The problem with the critics of Richard Dawkins is that they rarely read his books — or if they do, they misunderstand or misrepresent him in a way which is hard not to regard as deliberate. This happens on the air, in major news networks as much as in book reviews and blogs. Most recently, one such critique was written by Gabriel Michael on these pages of the News, and I felt compelled to dispel some misunderstandings and misrepresentations of Dawkins’ position.

Mainly, Michael criticizes the position that science is necessarily antithetical to religion, citing it as Dawkins’ position. According to Michael, Dawkins deals with philosophy while pretending to deal with science, suggesting that Dawkins claims that his justification for atheism is entirely scientific.

This is a straw man if there ever was one. Dawkins’ The God Delusion includes an entire section on religious apologetics, going over many of the principal philosophical arguments for the existence of God. In other sections, he offers, among other things, philosophical arguments against the existence of God. He is plainly not scientific throughout most of the book, as even a cursory glance at the table of contents would show. Dawkins is certainly not alone in his expressly philosophical approach; Daniel Dennett, one of the “new atheists,” is a philosopher by trade.

Dawkins has a clear response to the idea of non-overlapping magisterial, or NOMA, which Michael brings up. According to NOMA, science and religion deal with completely different realms of knowledge, so that it in unreasonable for science to bear upon the question of whether God exists at all. But religion and science are not so completely separate. The Bible (among other religious texts) explicitly deals with natural phenomena like the origin of life and the world, and too many consider this account to be authoritative.

Conversely, there are plenty of matters of religion that are well within the reach of science — in fact, no religious matter should be exempt from scientific inquiry in principle. The question of whether laws of physics can be broken on certain occasions (miracles) is absolutely measurable, as is the alleged power of prayer, or the existence of the soul (as its effects on the brain should be quantifiable).

NOMA is ultimately a political cop-out, and taking it to its logical conclusions leads to vacuous assertions such as the following by Stanley Fish in his NY Times blog: “A God whose existence could be demonstrated wouldn’t be a God.” So if you ask the question, “What would the world look like if there were no God?” The answer, according to Fish, is “Just the same as if there were a God.” Such an absent God is immaterial in more than one sense.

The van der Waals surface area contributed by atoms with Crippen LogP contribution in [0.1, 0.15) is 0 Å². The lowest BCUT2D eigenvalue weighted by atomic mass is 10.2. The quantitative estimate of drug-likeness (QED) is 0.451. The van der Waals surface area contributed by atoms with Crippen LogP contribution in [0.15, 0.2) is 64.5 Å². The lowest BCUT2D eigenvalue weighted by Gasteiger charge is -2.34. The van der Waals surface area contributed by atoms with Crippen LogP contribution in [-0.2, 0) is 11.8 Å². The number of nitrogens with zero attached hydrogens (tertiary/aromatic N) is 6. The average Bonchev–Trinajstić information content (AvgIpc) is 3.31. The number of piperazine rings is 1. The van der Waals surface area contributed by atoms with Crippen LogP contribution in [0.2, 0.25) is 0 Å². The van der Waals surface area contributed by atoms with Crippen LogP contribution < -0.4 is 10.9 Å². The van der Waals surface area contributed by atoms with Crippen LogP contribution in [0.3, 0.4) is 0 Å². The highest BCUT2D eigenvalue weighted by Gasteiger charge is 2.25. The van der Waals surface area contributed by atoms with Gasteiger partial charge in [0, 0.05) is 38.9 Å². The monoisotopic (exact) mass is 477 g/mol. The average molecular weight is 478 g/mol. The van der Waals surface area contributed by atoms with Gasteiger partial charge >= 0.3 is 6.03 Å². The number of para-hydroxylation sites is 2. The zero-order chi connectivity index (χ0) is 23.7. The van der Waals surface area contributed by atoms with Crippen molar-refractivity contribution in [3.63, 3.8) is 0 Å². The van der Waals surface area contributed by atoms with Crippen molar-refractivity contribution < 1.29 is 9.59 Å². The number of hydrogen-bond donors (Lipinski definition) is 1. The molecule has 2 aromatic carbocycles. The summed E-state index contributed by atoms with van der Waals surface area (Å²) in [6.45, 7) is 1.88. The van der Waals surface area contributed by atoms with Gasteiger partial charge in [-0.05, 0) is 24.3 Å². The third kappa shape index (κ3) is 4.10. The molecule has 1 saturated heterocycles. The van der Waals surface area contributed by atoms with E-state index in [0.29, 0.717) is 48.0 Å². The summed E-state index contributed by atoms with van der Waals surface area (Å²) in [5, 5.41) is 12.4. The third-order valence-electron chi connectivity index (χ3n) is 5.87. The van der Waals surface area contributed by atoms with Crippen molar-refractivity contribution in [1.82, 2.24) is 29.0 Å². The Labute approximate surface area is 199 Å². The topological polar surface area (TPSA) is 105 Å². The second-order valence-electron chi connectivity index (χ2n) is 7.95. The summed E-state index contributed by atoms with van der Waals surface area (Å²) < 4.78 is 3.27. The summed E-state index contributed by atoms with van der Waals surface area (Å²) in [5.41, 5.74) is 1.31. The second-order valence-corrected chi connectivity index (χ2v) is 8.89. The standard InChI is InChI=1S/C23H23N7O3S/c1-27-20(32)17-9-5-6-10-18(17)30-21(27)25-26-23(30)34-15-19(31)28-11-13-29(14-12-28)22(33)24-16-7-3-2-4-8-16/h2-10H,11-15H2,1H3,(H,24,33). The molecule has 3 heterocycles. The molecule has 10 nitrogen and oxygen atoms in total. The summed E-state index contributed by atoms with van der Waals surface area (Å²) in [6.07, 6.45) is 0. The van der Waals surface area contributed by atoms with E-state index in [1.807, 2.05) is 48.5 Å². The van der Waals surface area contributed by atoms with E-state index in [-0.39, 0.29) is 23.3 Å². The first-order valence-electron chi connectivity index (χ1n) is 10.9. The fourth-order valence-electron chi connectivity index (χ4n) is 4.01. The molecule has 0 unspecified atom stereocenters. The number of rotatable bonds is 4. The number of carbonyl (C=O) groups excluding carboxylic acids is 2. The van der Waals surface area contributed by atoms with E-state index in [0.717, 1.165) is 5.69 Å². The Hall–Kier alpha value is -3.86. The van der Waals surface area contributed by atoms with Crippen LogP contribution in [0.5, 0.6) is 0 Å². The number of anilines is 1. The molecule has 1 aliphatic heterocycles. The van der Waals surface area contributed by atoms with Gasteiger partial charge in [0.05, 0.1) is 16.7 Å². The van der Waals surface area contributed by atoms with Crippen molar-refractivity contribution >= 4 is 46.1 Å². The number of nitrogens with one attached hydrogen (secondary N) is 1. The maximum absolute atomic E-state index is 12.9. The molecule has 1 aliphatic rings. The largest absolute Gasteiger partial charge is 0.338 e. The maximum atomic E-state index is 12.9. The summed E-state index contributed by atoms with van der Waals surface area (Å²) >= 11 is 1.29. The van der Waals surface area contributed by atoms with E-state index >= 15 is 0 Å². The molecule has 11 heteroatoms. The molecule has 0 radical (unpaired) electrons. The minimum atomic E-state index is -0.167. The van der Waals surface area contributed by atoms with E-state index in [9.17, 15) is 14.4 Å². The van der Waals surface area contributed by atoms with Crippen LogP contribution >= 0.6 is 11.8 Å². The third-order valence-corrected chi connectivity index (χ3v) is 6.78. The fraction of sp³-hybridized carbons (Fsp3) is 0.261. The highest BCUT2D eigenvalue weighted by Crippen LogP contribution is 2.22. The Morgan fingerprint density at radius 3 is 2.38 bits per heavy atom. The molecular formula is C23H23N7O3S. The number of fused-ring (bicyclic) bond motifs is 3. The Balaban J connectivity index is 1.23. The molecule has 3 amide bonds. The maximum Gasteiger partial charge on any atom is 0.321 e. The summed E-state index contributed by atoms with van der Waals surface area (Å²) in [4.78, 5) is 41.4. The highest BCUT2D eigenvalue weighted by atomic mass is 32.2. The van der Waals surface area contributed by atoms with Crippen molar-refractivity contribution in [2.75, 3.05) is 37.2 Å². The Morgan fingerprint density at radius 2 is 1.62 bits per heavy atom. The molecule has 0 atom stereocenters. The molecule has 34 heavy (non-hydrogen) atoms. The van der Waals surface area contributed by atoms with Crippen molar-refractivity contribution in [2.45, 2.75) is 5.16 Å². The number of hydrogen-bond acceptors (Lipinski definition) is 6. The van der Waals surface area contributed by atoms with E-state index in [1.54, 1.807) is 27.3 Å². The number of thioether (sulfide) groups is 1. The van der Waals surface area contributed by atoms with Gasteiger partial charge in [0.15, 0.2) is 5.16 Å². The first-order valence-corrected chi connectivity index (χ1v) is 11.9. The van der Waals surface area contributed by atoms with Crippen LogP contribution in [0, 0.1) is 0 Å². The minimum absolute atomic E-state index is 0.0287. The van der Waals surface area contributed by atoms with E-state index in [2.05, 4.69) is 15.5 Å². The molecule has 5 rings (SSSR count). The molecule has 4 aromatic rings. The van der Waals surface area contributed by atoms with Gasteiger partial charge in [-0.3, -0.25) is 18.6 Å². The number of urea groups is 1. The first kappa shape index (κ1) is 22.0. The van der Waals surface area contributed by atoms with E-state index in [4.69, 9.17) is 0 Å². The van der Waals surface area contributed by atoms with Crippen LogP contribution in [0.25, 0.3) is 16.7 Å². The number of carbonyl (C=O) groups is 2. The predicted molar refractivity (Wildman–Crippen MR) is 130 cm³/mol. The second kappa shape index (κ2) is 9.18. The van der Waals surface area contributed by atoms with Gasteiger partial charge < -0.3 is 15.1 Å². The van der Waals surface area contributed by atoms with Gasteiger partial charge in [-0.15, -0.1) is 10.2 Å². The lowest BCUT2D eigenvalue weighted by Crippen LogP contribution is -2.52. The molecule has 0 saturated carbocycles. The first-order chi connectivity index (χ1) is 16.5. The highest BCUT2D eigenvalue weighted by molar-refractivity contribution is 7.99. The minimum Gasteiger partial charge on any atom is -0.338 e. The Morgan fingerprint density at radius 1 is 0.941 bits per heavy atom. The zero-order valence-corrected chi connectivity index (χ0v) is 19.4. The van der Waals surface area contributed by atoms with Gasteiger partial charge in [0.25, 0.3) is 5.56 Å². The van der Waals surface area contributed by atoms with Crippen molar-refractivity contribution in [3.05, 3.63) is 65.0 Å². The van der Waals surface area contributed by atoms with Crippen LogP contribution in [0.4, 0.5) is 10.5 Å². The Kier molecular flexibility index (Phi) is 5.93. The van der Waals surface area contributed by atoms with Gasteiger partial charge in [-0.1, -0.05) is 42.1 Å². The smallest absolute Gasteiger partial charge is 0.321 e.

Michael then refers to Dawkins et al as “evangelists,” because “if their true goal were the propagation of the acceptance of science, they simply wouldn’t focus so much on non-scientific implications.” Perhaps during his careful reading Michael missed passage in The God Delusion that states: “If this book works as I intend, religious readers who open it will be atheists when they put it down.” Books like Daniel Dennett’s Breaking the Spell, Christopher Hitchens’ God Is Not Great and Sam Harris’ Letter to a Christian Nation all have very similar purposes, as a brief search on Wikipedia will evince.

So they are evangelists only in the sense that they are trying to propagate their point of view. But referring to carefully conceived and written works with painstaking arguments drawing from many different fields as “gospels” is an error as ridiculous as it is calculating. A well-reasoned treatise is not religious dogma, and neither is strong argument indoctrination.

And there are good reasons for them to do so, even at risk of polarizing the debate. First, to defend one’s point of view with reasoned argument is a dignified enterprise. Second, preaching to the choir helps people better understand their own position. Third, it might sway the undecided. Fourth, it emboldens those who are afraid to declare their atheism publicly. Fifth, it introduces the idea to people who never considered it as a possibility. Sixth, it brings the issue front and center in the public discourse.

There is plenty of intelligent criticism to be raised against Dawkins et al, and much has been raised already, although none by Michael. If there is one thing all the good critics have in common, it is that they all read the books that they criticize with enough care to understand their contents. All I ask is that Gabriel Michael does the same.